The Universities Studying Slavery (USS) consortium and movement continues to expand even in difficult times. Although the Covid-19 pandemic has kept many of us at home and moved most collegiate learning to remote online formats, colleges and universities continue the important work of coming to terms with slavery and racism in institutional pasts. Our collective work has increasingly pushed into the much more recent past and to confronting the lasting legacies of the long history of racism in U.S. history that are still with us today. The newest member of the USS consortium, Allegany College of Maryland, is a perfect example of that trend.
Allegany College of Maryland (ACM) is a small, rural, public, community college located in the Appalachian Mountains of western Maryland. ACM has a full-time student population of about 1,800, many of whom reside in the immediate area. The school also draws many students from Pennsylvania, West Virginia, Washington, DC, and Northern Virginia. The college has a diverse population of students of many different races, ethnicities, ages and genders.
ACM promotes civic education through its Democracy Commitment Committee, providing a national platform for the development and expansion of programs and projects that look to engage community college students in civic learning and democratic practice. The committee oversees the work of the College to Community Partnership Center, which engages students in addressing the critical, unmet human needs, within civic and community engagement initiatives.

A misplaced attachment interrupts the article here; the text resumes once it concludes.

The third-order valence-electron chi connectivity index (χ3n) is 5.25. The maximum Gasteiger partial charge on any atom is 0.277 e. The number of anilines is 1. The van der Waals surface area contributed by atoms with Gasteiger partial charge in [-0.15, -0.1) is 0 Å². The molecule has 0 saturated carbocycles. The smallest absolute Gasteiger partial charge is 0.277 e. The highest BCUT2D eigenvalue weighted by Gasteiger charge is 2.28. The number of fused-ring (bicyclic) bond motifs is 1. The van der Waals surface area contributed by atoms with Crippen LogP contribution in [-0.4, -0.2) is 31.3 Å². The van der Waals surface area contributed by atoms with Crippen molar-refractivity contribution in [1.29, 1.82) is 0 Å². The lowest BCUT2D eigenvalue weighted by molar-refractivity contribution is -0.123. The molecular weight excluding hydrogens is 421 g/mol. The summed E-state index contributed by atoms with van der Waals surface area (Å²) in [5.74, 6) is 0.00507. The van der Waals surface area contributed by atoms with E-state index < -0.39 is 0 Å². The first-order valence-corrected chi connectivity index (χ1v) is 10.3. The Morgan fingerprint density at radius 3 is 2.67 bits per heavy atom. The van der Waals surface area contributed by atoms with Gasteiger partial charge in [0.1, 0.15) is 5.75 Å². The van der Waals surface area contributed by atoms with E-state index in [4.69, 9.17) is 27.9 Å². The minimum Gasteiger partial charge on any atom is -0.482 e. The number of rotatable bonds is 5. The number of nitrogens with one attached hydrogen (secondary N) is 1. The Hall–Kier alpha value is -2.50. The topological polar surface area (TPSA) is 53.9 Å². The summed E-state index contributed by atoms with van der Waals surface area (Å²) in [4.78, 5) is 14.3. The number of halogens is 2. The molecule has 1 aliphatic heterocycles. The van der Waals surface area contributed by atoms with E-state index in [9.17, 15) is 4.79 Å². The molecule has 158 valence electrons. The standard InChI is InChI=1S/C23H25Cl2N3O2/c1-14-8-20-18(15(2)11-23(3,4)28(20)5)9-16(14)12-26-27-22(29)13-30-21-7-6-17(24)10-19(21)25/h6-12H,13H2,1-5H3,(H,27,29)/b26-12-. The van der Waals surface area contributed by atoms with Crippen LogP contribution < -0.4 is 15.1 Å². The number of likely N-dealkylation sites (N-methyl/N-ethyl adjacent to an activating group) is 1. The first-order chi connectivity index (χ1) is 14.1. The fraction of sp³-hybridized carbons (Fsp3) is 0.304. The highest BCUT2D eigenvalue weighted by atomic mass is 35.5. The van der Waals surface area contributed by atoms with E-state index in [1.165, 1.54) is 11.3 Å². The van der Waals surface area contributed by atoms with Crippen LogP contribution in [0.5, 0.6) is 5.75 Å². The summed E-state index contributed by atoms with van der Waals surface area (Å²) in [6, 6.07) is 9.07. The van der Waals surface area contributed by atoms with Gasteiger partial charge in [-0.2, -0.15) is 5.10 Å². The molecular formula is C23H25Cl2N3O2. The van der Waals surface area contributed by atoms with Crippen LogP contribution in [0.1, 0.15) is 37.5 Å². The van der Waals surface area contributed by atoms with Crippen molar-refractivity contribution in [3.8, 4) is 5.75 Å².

Currently, ACM is collaborating with the following initiatives to provide education on slavery and racism within institutional, regional, and national historical perspectives:
The Brownsville Project – which looks to explore and confront the history and social impact of Brownsville, a forgotten African American community established in 1866 that was nested in Frostburg, Maryland, in the county where ACM is located. Brownsville was a community that began with Tamar Brown and Elizabeth Jackson, two women of color. Both were formerly enslaved people who purchased land and raised homes on neighboring lots in Frostburg. With the support of other formerly enslaved people in Allegany County, they organized and nurtured an African American community that lasted from the 1860’s through the 1950’s. Frostburg State University now exists where Brownsville once stood. The story behind Brownsville’s existence and displacement is detailed in Lynn G. Bowman’s book: Being Black in Brownsville: Echoes of a “forgotten” Frostburg.
The Brownsville Project also coordinates the Allegany County Lynching Truth and Reconciliation Project, which was founded to acknowledge and memorialize William Burns, who was lynched in Cumberland, Maryland. The initiative is dedicated to helping Allegany County residents reconcile with the intergenerational harm caused by lynching and other violent acts against the African-American community.
ACM also supports and engages students in activities with the local chapter of the NAACP as they work to secure the political, educational, social, and economic equality in order to eliminate race-based discrimination and ensure the health and well-being of all persons.
Please welcome Allegany College of Maryland (ACM) to the Universities Studying Slavery (USS) team!